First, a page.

On a side note, in a previous blog entry I told a "story" about how I had to use an external USB-based DVD drive to install Windows because the IDE drive wasn't detected. Well, with everything installed I was still unable to use my built-in drive. I could dual-boot to Vista and use the same drive all day, so this is clearly a driver issue. And I know I'm not the only one with the problem; as Google reveals, it's one of the big well-known let-downs of the Windows 7 beta.

How My Microsoft Loyalty Is Degrading

by Jon Davis 7. June 2008 16:59

I've sat in this seat and often pronounced my discontent with Microsoft or a Microsoft technology, while still proclaiming myself to be a Microsoft enthusiast. Co-workers have often called me a Microsoft or Windows bigot. People would even give me written job recommedations pronouncing me as "one who particularly knows and understands Microsoft technologies".

But lately over the last year or two I've been suffering from malcontent, and I've lost that Microsoft spirit. I'm trying to figure out why. What went wrong? What happened?

Maybe it was Microsoft's selection of Ray Ozzie as the new Chief Software Architect. Groove (which was Ozzie's legacy) was a curious beast, but surely not a multi-billion-dollar revenue product, at best it was a network-based software experiment. Groove's migration to Microsoft under the Office umbrella would have been a lot more exciting if only it was quickly adopted into the MSDN vision and immediately given expansive and rich MSDN treatment, which it was not. Instead, it was gradually rolled in, and legacy SDK support just sort of tagged along or else "fell off" in the transition. Groove was brought in as an afterthought, not as a premier new Microsoft offering. Groove could have become the new Outlook, a rich, do-it-all software platform that brought consolidation of the team workflows and data across teams and diperate working groups, but instead it became just a simple little "IM client on steroids and then some" and I quickly abandoned it as soon as I discovered that key features such as directory sharing weren't supported on 64-bit Windows. So to bring Ozzie in and have him sit in that chair, and then have that kind of treatment of Ozzie's own Groove--Groove being only an example but an important, symbolic one--really makes me think that Microsoft doesn't know what on earth it's doing!! Even I could have sat in that chair and had a better, broader sense of software operations and retainment of vision, not that I'm jealous or would have pursued that chair. The day I heard Ozzie was selected, I immediately moaned, "Oh no, Microsoft is stuck on the network / Internet bandwagon, and has forgotten their roots, the core software platforms business!!" The whole fuzzy mesh thing that Microsoft is about to push is a really obvious example of where Microsoft is going as a result of bringing in Ozzie, and I hardly find a network mesh compelling as a software platform when non-Microsoft alternatives can so easily and readily exist.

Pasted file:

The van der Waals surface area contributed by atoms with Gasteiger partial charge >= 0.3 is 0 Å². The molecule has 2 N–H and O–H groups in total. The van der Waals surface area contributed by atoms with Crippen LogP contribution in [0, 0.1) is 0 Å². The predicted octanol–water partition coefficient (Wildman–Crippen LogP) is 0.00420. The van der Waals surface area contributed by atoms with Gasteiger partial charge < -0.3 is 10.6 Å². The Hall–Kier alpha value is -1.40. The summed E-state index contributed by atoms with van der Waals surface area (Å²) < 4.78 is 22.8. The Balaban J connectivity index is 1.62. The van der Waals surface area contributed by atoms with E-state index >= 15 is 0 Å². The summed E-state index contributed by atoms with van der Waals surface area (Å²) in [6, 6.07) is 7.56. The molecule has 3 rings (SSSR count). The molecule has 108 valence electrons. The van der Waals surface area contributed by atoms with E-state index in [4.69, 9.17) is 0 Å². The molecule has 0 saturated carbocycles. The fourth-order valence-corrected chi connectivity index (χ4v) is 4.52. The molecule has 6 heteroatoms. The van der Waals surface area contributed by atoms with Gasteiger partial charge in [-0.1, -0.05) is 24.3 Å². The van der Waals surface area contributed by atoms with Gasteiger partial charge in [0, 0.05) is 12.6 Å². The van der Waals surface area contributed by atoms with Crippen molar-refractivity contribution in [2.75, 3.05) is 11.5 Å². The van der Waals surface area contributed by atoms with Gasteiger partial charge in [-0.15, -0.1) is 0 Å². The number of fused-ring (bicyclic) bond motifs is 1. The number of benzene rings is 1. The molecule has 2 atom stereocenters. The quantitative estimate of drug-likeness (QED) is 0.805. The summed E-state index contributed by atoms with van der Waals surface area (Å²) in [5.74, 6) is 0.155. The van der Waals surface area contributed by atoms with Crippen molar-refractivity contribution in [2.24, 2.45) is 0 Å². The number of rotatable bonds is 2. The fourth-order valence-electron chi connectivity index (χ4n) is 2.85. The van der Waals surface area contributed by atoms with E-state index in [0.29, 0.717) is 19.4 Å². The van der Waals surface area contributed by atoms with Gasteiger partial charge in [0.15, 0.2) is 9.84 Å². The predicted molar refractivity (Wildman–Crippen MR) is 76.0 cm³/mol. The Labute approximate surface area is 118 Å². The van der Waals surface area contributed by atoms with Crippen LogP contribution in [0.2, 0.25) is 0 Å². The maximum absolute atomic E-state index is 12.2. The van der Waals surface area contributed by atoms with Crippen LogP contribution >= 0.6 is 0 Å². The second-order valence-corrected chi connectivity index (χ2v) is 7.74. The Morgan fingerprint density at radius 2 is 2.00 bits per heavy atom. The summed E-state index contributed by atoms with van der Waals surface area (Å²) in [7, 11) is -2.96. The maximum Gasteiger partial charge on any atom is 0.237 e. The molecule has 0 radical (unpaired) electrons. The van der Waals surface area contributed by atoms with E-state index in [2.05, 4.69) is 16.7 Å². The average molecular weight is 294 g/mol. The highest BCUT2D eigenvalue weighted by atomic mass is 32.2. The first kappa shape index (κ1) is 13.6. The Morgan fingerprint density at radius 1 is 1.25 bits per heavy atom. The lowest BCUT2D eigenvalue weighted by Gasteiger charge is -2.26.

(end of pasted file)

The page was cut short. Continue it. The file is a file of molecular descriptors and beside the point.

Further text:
Maybe it's Microsoft's audacity to abandon their legacies in their toolsets, such as they have done with COM and with VB6. There still remains zero support for easily building COM objects using the Visual Studio toolsets, and I will continue to grumble about this until an alternative component technology is supported by Microsoft that is native to the metal (or until I manage to get comfortable with C/C++ linked libraries, which is a skill I still have to develop 100% during my spare time, which is a real drag when there is no accountability or team support). I'm still floored by how fast Microsoft abandoned DNA for .NET -- I can completely, 100% understand it, DNA reached its limits and needed a rewrite / rethink from the bottom up, but the swappage of strategies is still a precedent that leaves me with a bad taste in my mouth. I want my personal investments in software discovery to be worth something. I'm also discouraged--the literal sense of the word, I'm losing courage and confidence--by the drastic, even if necessary, evolutionary changes Microsoft keeps doing to its supported languages. C# 2 (with stuff like generics support) is nothing like C# 1, and C# 3 (with var and LINQ) is nothing like C# 2. Now C# 4 is being researched and developed, with new support for dynamic language interop (basically, weak typing), which is as exciting as LINQ was, but I have yet to adopt even LINQ, and getting LINQ support in CLR object graphs is a notorious nightmare, not that I would know but everyone who tries it is pronouncing it as horrible and massive. Come to think of it, it's Microsoft's interop strategy that has been very frustrating. COM is not Remoting, and Remoting is not WCF. WCF isn't even supported in Mono, and so for high performance, small overhead interprocess communications, what's the best strategy really? I could use WCF today but what if WCF is gone and forgotten in five years?

Maybe it's the fact that I don't have time to browse the blogs of Microsoft's developer staff. They have a lot of folks over there, and while it's pretty tempting to complain that Microsoft "codes silently in a box", the truth is that there are some pretty good blogs being published from Microsofties, such as "If broken it is, fix it you should", albeit half of which I don't even understand without staring at it for a very long time. Incidentally, ScottGu does a really good job of "summing up" all the goings on, so thumbs-up on that one.

I think a lot of my abandonment of loyalty to Microsoft has to do with the sincerity of my open complaint about Internet Explorer, how it is the most visible and therefore most important development platform coming from Redmond but so behind-the-times and non-innovative versus the hard work that the Webkit and Mozilla teams are putting their blood, sweat, and tears over, that things like this [http://digg.com/tech_news/Time_breakdown_of_modern_web_design_PICTURE] get posted on my wall at the office, cheerily.